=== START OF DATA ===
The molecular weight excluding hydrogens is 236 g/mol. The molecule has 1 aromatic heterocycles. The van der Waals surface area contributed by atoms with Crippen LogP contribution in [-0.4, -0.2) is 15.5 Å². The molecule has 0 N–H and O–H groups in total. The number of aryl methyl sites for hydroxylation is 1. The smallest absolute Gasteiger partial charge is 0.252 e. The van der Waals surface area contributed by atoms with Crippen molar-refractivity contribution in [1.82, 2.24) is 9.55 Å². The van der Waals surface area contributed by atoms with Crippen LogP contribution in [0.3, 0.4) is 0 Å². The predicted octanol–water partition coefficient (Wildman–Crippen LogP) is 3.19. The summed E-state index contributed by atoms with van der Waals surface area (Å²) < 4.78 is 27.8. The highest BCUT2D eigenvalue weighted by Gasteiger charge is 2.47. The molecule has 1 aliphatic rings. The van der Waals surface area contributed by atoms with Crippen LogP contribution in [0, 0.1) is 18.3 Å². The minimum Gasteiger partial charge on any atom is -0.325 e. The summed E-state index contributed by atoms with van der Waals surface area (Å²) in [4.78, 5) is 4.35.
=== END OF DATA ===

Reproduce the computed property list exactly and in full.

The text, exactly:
The molecular weight excluding hydrogens is 236 g/mol. The molecule has 1 aromatic heterocycles. The van der Waals surface area contributed by atoms with Crippen LogP contribution in [-0.4, -0.2) is 15.5 Å². The molecule has 0 N–H and O–H groups in total. The number of aryl methyl sites for hydroxylation is 1. The smallest absolute Gasteiger partial charge is 0.252 e. The van der Waals surface area contributed by atoms with Crippen molar-refractivity contribution in [1.82, 2.24) is 9.55 Å². The van der Waals surface area contributed by atoms with Crippen LogP contribution in [0.3, 0.4) is 0 Å². The predicted octanol–water partition coefficient (Wildman–Crippen LogP) is 3.19. The summed E-state index contributed by atoms with van der Waals surface area (Å²) < 4.78 is 27.8. The highest BCUT2D eigenvalue weighted by Gasteiger charge is 2.47. The molecule has 1 aliphatic rings. The van der Waals surface area contributed by atoms with Crippen LogP contribution in [0, 0.1) is 18.3 Å². The minimum Gasteiger partial charge on any atom is -0.325 e. The summed E-state index contributed by atoms with van der Waals surface area (Å²) in [4.78, 5) is 4.35.